Take-Two CEO Is Still Skeptical About Subscription Services Like Game Pass
Take-Two’s Strauss Zelnick isn’t convinced that gaming subscription services will one day supplant buying individual titles.
People who want to watch a movie at home no longer buy or rent a single DVD. They check Netflix, Amazon Prime, and whatever other services they have until they find it. People also don’t tend to buy CDs anymore. Chances are the song, album, or even podcast you’re looking for can be found on Spotify. The video game world is a little behind the curve, but services such as Game Pass and EA Play are bringing it up to speed.
However, Take-Two CEO Strauss Zelnick doesn’t believe the gaming industry will ever catch up with other forms of entertainment. What’s more, he doesn’t believe that it should. Zelnick said as much two months ago and reiterated his beliefs about the future of the business during Take-Two’s latest financial update.
Zelnick remains skeptical about the future of video game subscription services, which is likely why Rockstar hasn’t gone all-in on a service like other developers. “I think it’s unlikely that subscriptions supplant frontline videogame sales as the primary business model,” Zelnick said. “That’s because of the way people consume it, and the price point for owning a title, which is very reasonable and very low, actually, on a per-hour basis.”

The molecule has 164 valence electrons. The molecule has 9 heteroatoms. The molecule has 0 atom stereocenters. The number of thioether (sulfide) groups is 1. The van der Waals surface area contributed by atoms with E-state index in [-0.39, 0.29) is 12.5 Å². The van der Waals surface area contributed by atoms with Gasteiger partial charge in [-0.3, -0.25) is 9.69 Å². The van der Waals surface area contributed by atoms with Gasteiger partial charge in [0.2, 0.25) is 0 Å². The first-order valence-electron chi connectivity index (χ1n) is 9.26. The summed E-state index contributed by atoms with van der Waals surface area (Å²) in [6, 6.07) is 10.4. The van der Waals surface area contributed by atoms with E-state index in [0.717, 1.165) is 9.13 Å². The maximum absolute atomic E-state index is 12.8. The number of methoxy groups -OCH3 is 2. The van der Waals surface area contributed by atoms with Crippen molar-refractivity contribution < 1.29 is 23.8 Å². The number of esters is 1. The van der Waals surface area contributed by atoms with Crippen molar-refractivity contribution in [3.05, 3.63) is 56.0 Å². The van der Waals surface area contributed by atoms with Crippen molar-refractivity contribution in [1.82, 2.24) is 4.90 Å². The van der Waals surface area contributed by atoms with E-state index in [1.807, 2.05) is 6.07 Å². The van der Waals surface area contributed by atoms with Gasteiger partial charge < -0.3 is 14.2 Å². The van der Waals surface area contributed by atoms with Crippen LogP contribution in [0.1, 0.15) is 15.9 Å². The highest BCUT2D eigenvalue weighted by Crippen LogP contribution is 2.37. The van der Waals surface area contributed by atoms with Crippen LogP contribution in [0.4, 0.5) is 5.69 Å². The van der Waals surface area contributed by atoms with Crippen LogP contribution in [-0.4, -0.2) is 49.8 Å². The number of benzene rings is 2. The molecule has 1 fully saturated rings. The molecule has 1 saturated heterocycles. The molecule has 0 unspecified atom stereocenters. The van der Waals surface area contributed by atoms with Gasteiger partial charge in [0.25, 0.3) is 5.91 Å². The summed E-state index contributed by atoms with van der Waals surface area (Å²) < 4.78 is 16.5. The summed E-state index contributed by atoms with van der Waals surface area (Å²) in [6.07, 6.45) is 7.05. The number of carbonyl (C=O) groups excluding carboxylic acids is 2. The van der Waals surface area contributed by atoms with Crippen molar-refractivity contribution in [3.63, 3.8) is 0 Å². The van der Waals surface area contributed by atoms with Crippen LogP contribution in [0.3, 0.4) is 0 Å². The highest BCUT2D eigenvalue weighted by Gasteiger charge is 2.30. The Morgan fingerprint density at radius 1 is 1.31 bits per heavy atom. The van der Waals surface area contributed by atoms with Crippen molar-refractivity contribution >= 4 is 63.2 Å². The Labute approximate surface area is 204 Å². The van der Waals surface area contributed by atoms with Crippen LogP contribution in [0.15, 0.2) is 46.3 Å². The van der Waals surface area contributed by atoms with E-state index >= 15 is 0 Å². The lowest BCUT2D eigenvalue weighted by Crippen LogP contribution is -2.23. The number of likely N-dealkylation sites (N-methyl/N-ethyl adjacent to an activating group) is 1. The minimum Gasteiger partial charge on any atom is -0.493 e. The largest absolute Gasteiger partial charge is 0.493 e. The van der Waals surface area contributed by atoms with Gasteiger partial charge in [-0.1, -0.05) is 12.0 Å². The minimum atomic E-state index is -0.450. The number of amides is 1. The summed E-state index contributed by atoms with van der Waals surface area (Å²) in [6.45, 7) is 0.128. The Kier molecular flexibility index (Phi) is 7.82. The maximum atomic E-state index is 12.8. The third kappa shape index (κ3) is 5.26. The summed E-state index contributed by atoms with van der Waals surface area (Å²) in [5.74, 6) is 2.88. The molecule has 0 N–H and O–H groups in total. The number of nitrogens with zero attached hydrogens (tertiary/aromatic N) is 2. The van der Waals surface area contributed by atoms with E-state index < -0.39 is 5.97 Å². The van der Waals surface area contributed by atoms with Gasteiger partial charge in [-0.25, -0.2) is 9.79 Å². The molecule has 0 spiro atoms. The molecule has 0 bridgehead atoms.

Interestingly, Zelnick’s EA counterpart has effectively said the exact opposite. Andrew Wilson revealed EA Play now has 6.5 million subscribers. That has resulted in EA further considering where it will go next with its subscription service, and making sure it is available to all players regardless of platform. Its popularity will only continue to grow when it becomes packaged with Game Pass starting next week.
There are definitely pros and cons to gaming subscriptions, and it isn’t as simple to leave single purchases behind as it is in other forms of media. As Zelnick says, in many cases, even though a game might seem expensive, it is more than worth it for the hours of entertainment it will provide. Plus, as titles become exclusive to different services, gamers might need to subscribe to four or five just to play all the games they like.
Source: Read Full Article